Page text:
Monday, April 20, 2015

Ubud Monkey Forest

This morning we wanted to go check out the Monkey Forest.  We have heard from several people that the monkeys here are "aggressive" and the experience isn't that great so we set out with a bit of hesitation.  We went early, first thing in the morning, and I think that ended up being key for a nice experience!
When we pulled up on our scooters we saw monkeys relaxing about so we started to take a few pictures not knowing if this was "it" for the experience or if there was more to come.
There are a couple of different entrances but I think we went into the main one.  You buy a ticket to enter the forest (About $2 US) and then start walking through the forest.  I have to say it is BEAUTIFUL and COOL!!!  There was LOTS of shade!  A welcomed way to stay cool because Bali is anything but cool right now!  I just remembered being in awe of all of the green that surrounded us!
As you first enter you see a monkey here and a monkey there.  You also will see a stand of someone selling bananas.  Once you open that door and buy bananas the monkeys will be all over you.  Here, there wasn't a monkey handler so I suggest, if you plan to feed bananas to the monkeys, that you wait for a main area where there is someone that is trained to help with the monkeys unless you want to brave the alpha monkeys on your own!
We weren't ready to jump into that whole experience yet so we skipped the bananas and continued to walk around and it was so peaceful!  The monkeys kept their distance.  Another key is to have no food on you and nothing in your hand that resembles what might be food!
If you have nothing of interest, the monkeys which are crab-eating macaques (Macaca fascicularis) or the locals call them Balinese long-tailed monkey, will go about their morning eating the sweet potato that they are fed by the park staff!
The Ubud Monkey Forest describes its mission as conservation of the area within its boundaries according to the Hindu principle of Tri Hata Karana ("Three ways to reach spiritual and physical well-being"), which seeks to make people live harmoniously during their lives.
The "three ways" to this goal under the Tri Hata Karana doctrine are harmonious relationships between humans and humans, between humans and the natural environment, and between humans and The Supreme God. Accordingly, the Monkey Forest has a philosophical goal of creating peace and harmony for visitors from all over the world. It also seeks to conserve rare plants and animals for use in Hindu rituals and to provide a natural laboratory for educational institutions, with a particular emphasis on research into the social interaction of the park's monkeys with one another and their interaction with the park's natural environment. (wikipedia)
Nature, monkeys, and my family.... I was one happy girl!!!!
The Monkey Forest has 3 temples inside of it that were constructed back in 1350.  The temples are not open to visitors, only those that are wearing proper Balinese praying attire and are willing to pray.

We did, however, get to peak inside one of the temples.
We were there close to prayer time so we got to see people from the local community dressed for temple and carrying their offerings head to the temple!
The other fun part was here.  Doesn't look like much but let me tell you.  As we came around the corner we heard and splash and couldn't figure out where the noise was coming from...
then we came across this group of young monkeys playing around.  They would chase each other up the tree and the jump off the branches, sailing through the air, and land in the water with a big splash!  It was SO much fun to watch.  We probably stayed here for 10-15 minutes!  A highlight of the morning!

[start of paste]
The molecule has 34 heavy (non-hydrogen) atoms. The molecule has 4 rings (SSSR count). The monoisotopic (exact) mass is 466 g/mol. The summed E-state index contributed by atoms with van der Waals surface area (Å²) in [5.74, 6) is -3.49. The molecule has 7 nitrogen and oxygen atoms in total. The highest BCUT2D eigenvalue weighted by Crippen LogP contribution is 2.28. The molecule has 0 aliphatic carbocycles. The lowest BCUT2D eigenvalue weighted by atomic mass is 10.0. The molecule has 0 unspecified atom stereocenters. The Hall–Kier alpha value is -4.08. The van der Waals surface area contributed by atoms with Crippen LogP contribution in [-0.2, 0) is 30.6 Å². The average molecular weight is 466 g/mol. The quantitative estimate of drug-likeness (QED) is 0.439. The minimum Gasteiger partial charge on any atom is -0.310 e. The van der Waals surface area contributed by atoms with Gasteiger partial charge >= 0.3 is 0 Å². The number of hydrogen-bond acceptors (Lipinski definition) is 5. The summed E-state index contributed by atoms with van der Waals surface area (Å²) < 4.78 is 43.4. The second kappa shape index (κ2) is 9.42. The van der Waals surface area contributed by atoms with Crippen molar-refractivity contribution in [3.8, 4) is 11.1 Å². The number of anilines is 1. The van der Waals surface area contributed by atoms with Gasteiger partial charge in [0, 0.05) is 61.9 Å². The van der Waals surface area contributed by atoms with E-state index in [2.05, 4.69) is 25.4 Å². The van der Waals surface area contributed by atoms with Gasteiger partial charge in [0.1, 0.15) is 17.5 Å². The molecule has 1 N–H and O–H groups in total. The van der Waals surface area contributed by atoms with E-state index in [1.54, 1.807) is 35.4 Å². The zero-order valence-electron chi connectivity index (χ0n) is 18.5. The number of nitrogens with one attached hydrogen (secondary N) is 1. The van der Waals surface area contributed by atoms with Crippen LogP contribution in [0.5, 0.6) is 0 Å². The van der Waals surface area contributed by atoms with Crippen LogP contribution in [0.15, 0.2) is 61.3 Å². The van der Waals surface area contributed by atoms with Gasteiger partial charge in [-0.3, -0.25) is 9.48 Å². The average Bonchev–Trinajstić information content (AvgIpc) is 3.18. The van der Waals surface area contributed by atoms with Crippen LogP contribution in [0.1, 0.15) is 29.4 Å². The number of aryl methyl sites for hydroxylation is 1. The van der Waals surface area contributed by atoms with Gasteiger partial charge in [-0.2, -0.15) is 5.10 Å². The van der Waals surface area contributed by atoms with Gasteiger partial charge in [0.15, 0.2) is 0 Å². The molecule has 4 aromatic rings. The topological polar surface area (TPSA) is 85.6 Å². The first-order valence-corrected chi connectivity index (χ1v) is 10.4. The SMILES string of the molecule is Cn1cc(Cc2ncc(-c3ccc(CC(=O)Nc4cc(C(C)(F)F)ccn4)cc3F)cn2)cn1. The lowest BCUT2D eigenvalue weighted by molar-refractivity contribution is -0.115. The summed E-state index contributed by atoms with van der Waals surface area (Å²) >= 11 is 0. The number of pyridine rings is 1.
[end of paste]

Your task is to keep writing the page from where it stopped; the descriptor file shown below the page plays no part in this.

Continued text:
Once we decided that we had seen enough and had enjoyed a relaxing visit, we told the kids we could buy bananas if they wanted to!  Of course, they all say YES!!! But who ends up being the one to feed the monkeys?!?!
So we purchased some bananas at a main area where there were a couple of monkey handlers around to help if we needed.  See, once the monkeys see you leave the banana stand an alpha male will come over to grab your bananas!
The key is to hold just one banana at a time!
They also tell you to hold the banana up in the air so the monkey climbs to get it.  Otherwise they just grab them out of your hand without you evening knowing!  They are SO quick!
Really, once you have a banana it all happens SO quick!  And it is mainly the large males that come get the food.  The little guys are too scared to challenge the alphas!
Ethan was being SO brave and wanted to try to feed the monkeys!  A large male was eyeing him but I knew Ethan wouldn't be keen on that.  This is when the handlers came in handy.  I asked a handler to help me get a little monkey to come to Ethan.  To do this, the handler had to scare off the big monkey (which he did by just raising his hand to the monkey) and I took Ethan to where this little monkey was hanging out!
I think both Ethan and the monkey were a bit nervous!

The monkey made a quick jump and ended up leaving without the banana!!!  So funny!  Ethan was a bit surprised but he gave it another go!  The next time with success!
This is what happens when monkeys start figuring out you have bananas!!!  They team up!  They are NOT afraid!

After much encouraging, Owen also decided to try to feed a monkey.  He went for the hand off approach!  Addyson, she just sat back and watched the whole thing!  She was also my picture taker for when I was feeding the monkeys so many of these pictures were taken by her!
I have to say that I am SO glad we didn't listen to some of the advice to stay away from the Monkey Forest, it was a really fun morning!  Again, I think going early is key and also not having any food on you or anything that resembles food!  Here is a funny story- as we were leaving I realized we had some dirt on us from monkey paws so I went to get some wipes out of my bag.... I should have WAITED until we had left the forest!   NO, I did it on the way out!  A monkey hear me wrestling with a wrapper and came right over to me to get my package!  I freaked out and threw the package at Brad (hitting him in the back of the head with it), what I thought he would do with it I have NO idea, the package bounced off Brad, landed on the ground, and before we knew it the monkey had it and was up a tree!!!  Ugh!  Ethan is crying because our wipes are gone and I have to flag down a handler to let them know a monkey is about to eat a package of wetwipes!  Way to go, Ambre!!!! 
SO, note to self, don't take out any packages of any kind until you have LEFT the Monkey Forest!
Such a fun morning at the Ubud Monkey Forest!  If you are ever in the area, this is a MUST DO!

Sunday, April 19, 2015

Nyepi